For all the simulations, we randomly generated data using the R statistical programming language [12].

### 4 Results: Monte Carlo simulations

- Top of page
- Abstract
- 1 Introduction
- 2 Methods: measures of predictive accuracy considered
- 3 Methods: Monte Carlo simulations
- 4 Results: Monte Carlo simulations
- 5 Case study
- 6 Discussion
- Acknowledgements
- References

#### 4.1 Binary risk factor

We describe the relationship between the mean change in predictive accuracy due to the inclusion of a dichotomous risk factor and the predictive accuracy of the univariate logistic regression model across the 3120 scenarios in Figures 1-5. Note that lower values of Brier score are indicative of greater predictive accuracy, whereas for remaining measures of model accuracy, greater values are indicative of greater predictive accuracy. Several observations warrant mention. First, for each combination of odds ratio and prevalence of the binary risk factor, the improvement in predictive accuracy due to the inclusion of the binary risk factor was inversely proportional to the predictive accuracy of the model that included only the continuous predictor variable. Second, when the prevalence of the binary risk factor and the predictive accuracy of the univariate model were fixed, the change in predictive accuracy was proportional to the odds ratio for the binary risk factor. Third, holding the other factors fixed, the improvement in predictive accuracy was proportional to the prevalence of the binary risk factor: we observed greater improvements in predictive accuracy as the prevalence of the binary risk factor increased. Finally, for a given measure of model accuracy, the improvement in model accuracy due to the inclusion of the binary risk factor tended to decrease as the correlation between the risk factor and the continuous predictor variable increased. The greatest increase in model accuracy tended to be observed when the risk factor and the predictor variable were uncorrelated with one another. The magnitude of the effect of correlation tended to increase as the odds ratio for the binary risk factor increased.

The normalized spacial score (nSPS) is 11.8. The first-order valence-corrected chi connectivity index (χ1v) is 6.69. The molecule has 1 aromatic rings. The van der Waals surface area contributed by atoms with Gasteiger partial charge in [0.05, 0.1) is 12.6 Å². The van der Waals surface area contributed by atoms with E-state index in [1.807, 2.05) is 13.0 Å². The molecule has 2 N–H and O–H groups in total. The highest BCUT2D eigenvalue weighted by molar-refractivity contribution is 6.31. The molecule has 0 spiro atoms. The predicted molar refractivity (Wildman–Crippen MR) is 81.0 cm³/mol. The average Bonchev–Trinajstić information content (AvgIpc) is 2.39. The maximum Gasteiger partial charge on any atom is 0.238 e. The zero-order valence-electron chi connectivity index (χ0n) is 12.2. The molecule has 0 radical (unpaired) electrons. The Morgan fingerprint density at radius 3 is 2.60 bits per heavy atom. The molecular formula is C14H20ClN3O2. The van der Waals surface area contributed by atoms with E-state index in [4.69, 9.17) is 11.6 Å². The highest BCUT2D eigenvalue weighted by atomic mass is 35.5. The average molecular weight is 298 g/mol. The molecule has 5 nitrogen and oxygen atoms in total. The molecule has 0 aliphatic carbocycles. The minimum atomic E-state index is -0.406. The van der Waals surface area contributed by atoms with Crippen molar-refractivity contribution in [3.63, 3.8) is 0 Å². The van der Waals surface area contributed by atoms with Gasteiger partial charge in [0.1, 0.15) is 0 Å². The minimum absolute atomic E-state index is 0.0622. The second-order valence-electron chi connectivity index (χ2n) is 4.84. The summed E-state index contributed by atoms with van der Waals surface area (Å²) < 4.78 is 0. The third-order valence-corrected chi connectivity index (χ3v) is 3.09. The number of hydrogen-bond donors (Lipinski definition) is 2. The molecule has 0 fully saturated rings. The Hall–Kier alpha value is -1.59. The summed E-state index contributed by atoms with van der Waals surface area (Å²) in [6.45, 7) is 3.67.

#### 4.2 Continuous risk factor

We describe the relationship between the mean change in predictive accuracy due to the inclusion of a continuous risk factor and the predictive accuracy of the univariate logistic regression model across the 1040 scenarios in Figure 6. As mentioned previously, several observations warrant mention. First, for each odds ratio relating the continuous risk factor to the binary outcome, the improvement in predictive accuracy due to the inclusion of the continuous risk factor was inversely proportional to the predictive accuracy of the model that included only the continuous predictor variable. Second, when the predictive accuracy of the univariate model was fixed, the change in predictive accuracy was proportional to the odds ratio for the continuous risk factor. Finally, for a given measure of model accuracy, the improvement in model accuracy due to the inclusion of the continuous risk factor decreased as the correlation between the risk factor and the continuous predictor variable increased. We observed the greatest increase in model accuracy when the risk factor and the predictor variable were uncorrelated with one another.